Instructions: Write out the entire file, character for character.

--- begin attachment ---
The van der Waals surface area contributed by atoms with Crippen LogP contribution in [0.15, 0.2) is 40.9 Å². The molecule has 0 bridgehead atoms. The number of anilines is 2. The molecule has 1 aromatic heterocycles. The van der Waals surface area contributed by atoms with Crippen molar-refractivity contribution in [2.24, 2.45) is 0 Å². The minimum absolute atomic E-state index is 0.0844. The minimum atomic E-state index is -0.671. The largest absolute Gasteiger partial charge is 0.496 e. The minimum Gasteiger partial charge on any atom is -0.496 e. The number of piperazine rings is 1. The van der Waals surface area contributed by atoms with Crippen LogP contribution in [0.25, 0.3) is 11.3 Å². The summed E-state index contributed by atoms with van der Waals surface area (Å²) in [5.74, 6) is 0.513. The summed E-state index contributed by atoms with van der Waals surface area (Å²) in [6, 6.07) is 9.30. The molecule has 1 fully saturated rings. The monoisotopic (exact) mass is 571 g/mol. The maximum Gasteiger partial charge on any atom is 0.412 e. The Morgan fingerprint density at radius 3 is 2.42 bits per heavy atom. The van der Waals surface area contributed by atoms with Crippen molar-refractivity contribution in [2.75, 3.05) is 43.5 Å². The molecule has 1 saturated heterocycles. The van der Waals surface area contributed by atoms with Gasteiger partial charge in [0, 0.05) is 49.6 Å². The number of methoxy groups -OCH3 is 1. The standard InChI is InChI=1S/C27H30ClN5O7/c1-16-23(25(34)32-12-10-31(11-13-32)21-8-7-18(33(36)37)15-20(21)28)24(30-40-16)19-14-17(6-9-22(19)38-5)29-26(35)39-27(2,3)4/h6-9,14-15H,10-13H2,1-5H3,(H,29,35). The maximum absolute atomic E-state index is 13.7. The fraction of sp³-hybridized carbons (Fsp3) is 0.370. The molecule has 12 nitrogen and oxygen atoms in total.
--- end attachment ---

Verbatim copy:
The van der Waals surface area contributed by atoms with Crippen LogP contribution in [0.15, 0.2) is 40.9 Å². The molecule has 0 bridgehead atoms. The number of anilines is 2. The molecule has 1 aromatic heterocycles. The van der Waals surface area contributed by atoms with Crippen molar-refractivity contribution in [2.24, 2.45) is 0 Å². The minimum absolute atomic E-state index is 0.0844. The minimum atomic E-state index is -0.671. The largest absolute Gasteiger partial charge is 0.496 e. The minimum Gasteiger partial charge on any atom is -0.496 e. The number of piperazine rings is 1. The van der Waals surface area contributed by atoms with Crippen LogP contribution in [0.25, 0.3) is 11.3 Å². The summed E-state index contributed by atoms with van der Waals surface area (Å²) in [5.74, 6) is 0.513. The summed E-state index contributed by atoms with van der Waals surface area (Å²) in [6, 6.07) is 9.30. The molecule has 1 fully saturated rings. The monoisotopic (exact) mass is 571 g/mol. The maximum Gasteiger partial charge on any atom is 0.412 e. The Morgan fingerprint density at radius 3 is 2.42 bits per heavy atom. The van der Waals surface area contributed by atoms with Crippen molar-refractivity contribution in [2.75, 3.05) is 43.5 Å². The molecule has 1 saturated heterocycles. The van der Waals surface area contributed by atoms with Gasteiger partial charge in [0, 0.05) is 49.6 Å². The number of methoxy groups -OCH3 is 1. The standard InChI is InChI=1S/C27H30ClN5O7/c1-16-23(25(34)32-12-10-31(11-13-32)21-8-7-18(33(36)37)15-20(21)28)24(30-40-16)19-14-17(6-9-22(19)38-5)29-26(35)39-27(2,3)4/h6-9,14-15H,10-13H2,1-5H3,(H,29,35). The maximum absolute atomic E-state index is 13.7. The fraction of sp³-hybridized carbons (Fsp3) is 0.370. The molecule has 12 nitrogen and oxygen atoms in total.